Exelon is also going after the EPA’s carbon rule, which currently encourages additional support for 6% of a state’s nuclear generation–meaning some sort of ratepayer or taxpayer subsidy for nuclear power. Exelon doesn’t think that’s enough and is urging EPA to make that number much larger–in fact, it wants EPA to add support for all nuclear power, whether or not it is currently uneconomic.

Said Exelon exec William Von Hoene, “We want this to be a marketplace solution, not a subsidy solution. We have federal subsidies for two kinds of generation: wind and solar. That’s not a market. We’re picking two specific technologies. Let’s decide: What’s the goal? Reliable? Clean? Create a marketplace that supports those goals and let the marketplace decide.”

It’s really the classic “big lie” technique. Repeat something often enough–and Exelon does–maybe people will start to believe it. In this case, that’s the notion that only wind and solar receive any federal subsidies. In fact, all generation sources have received federal subsidies, and still do. And nuclear’s subsidies have far outweighed those of any other single generating source. Loan guarantees, the Price-Anderson Act, a woefully-underfunded Nuclear Waste Fund–which is now prevented from collecting any more money. Nuclear even has essentially the same Production Tax Credit for new reactors that Von Hoene is referring to as existing only for wind and solar.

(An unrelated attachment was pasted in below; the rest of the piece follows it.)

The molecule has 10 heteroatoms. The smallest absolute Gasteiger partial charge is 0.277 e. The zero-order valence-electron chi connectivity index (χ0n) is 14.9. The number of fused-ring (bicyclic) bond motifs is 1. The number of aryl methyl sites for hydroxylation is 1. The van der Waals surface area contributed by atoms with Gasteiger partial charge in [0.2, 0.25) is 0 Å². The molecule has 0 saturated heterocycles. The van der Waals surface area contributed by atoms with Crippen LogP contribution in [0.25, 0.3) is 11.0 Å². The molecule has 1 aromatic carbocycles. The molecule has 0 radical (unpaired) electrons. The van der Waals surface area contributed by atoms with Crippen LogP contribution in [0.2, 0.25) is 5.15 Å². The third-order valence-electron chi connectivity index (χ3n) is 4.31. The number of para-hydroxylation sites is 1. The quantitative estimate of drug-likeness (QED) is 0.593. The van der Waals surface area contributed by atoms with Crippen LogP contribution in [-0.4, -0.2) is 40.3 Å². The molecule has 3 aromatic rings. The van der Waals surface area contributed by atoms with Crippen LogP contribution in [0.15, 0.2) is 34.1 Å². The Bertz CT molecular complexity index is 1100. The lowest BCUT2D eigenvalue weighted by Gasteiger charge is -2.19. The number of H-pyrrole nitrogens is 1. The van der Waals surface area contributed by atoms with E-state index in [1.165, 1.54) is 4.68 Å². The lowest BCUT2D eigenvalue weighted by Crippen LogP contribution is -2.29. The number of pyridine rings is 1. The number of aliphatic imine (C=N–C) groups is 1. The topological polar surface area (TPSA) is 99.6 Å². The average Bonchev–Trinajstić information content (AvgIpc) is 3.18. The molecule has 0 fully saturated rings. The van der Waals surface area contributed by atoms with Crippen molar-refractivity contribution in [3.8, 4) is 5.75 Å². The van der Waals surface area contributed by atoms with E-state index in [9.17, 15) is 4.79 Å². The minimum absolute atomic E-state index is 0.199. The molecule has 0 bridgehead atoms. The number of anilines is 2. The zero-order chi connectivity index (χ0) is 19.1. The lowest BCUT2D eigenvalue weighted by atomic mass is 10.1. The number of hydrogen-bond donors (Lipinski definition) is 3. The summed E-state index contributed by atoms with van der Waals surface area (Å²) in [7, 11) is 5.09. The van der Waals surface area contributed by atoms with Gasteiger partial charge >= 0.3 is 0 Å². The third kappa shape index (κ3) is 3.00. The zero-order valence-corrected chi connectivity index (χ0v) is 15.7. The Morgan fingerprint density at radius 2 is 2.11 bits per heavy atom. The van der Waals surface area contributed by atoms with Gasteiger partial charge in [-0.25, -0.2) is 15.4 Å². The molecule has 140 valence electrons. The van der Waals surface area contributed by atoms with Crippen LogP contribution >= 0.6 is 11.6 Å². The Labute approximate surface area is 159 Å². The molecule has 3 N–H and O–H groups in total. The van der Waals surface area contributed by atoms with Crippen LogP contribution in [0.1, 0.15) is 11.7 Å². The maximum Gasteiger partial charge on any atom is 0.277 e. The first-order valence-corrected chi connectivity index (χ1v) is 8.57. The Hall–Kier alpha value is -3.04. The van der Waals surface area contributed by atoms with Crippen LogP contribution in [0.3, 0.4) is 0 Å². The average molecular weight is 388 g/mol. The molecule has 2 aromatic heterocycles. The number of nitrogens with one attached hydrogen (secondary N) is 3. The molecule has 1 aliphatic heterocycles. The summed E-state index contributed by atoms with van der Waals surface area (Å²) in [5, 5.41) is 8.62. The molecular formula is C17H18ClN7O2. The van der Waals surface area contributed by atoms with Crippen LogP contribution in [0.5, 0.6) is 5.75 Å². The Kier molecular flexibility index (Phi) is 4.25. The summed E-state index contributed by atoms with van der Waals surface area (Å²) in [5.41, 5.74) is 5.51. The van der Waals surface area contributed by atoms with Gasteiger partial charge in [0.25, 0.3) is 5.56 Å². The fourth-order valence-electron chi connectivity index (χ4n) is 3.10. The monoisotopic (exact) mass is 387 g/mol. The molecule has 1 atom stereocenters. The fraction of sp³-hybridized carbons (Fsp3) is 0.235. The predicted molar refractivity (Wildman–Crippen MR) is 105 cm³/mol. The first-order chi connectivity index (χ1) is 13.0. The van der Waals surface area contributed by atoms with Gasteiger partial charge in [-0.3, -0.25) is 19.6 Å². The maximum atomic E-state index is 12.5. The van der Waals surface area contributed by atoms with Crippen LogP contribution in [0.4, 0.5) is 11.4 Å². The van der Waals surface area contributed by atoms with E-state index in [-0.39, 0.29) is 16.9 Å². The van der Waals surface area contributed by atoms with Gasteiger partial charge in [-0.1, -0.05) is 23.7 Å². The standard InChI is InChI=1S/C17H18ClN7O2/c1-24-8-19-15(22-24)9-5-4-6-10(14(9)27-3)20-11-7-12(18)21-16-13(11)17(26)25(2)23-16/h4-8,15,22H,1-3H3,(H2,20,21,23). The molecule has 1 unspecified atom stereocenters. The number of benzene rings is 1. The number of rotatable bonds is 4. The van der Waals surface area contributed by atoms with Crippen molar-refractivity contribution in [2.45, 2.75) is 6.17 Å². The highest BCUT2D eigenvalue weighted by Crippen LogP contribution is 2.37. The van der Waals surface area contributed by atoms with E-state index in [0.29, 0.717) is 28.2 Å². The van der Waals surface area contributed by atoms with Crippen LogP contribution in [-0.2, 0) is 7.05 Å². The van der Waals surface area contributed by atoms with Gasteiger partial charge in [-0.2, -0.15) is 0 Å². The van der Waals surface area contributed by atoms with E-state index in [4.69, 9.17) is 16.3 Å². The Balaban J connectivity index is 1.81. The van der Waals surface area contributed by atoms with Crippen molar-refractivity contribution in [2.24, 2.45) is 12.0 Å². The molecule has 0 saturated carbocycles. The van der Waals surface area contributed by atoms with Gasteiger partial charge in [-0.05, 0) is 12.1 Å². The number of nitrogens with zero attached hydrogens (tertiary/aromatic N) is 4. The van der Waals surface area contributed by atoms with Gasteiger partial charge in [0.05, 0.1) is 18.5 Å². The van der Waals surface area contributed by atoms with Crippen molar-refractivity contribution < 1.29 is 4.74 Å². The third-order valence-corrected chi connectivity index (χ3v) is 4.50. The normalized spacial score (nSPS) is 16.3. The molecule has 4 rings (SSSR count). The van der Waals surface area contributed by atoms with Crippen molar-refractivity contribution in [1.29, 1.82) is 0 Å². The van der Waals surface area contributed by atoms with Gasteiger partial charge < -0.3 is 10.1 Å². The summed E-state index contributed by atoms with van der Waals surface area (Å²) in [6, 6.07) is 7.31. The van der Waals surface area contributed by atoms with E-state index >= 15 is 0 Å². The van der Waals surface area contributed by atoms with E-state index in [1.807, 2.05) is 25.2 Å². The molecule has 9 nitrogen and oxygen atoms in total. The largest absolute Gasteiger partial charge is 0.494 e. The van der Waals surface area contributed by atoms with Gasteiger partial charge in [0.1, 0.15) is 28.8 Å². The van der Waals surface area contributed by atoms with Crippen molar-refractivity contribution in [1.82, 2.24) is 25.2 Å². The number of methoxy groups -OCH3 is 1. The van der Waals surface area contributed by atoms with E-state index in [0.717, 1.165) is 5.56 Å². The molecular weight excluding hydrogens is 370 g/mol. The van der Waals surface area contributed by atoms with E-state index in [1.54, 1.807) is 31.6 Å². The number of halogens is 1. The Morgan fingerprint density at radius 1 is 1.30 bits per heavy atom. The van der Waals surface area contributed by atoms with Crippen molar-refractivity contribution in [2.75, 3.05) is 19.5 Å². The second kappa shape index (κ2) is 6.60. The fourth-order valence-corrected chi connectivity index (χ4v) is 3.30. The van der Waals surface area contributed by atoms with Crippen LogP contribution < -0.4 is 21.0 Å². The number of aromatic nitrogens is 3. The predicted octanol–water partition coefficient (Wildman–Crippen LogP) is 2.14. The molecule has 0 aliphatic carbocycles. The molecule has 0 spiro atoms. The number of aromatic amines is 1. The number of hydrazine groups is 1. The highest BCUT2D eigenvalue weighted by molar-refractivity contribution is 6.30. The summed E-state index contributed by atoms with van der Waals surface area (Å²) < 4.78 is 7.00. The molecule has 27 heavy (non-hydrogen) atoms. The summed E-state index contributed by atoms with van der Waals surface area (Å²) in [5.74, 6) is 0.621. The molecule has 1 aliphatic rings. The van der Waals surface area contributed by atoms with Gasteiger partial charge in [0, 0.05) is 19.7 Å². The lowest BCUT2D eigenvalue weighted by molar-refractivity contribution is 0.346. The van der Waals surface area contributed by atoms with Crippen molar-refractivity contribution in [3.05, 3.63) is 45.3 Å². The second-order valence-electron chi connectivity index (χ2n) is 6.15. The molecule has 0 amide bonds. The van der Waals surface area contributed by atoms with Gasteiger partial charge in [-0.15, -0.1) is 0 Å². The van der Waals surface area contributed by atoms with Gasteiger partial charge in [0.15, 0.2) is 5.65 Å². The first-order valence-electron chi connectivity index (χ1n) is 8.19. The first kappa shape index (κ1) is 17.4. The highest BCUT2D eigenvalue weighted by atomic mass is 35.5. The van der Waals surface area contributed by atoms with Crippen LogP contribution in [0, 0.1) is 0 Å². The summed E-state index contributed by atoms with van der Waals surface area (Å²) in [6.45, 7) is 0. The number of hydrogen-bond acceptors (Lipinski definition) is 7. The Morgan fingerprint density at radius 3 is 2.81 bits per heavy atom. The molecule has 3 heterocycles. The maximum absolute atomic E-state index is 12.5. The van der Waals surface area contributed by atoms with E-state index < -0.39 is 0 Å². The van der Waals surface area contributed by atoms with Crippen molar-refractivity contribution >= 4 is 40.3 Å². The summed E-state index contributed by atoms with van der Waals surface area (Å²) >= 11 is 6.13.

Just trust Exelon? NRG clearly doesn’t. Neither should anyone else.

Michael Mariotte

August 18, 2014

Permalink: http://safeenergy.org/2014/08/18/nrg-spars-with-exelon/

You can now support GreenWorld with your tax-deductible contribution on our new donation page here. We gratefully appreciate every donation of any size–your support is what makes our work possible.

Comments are welcome on all GreenWorld posts! Say your piece above. Start a discussion. Don’t be shy; this blog is for you.

If you’d like to receive GreenWorld via e-mail, send your name and e-mail address to nirsnet@nirs.org and we’ll send you an invitation. Note that the invitation will come from a GreenWorld@wordpress.com address and not a nirs.org address, so watch for it.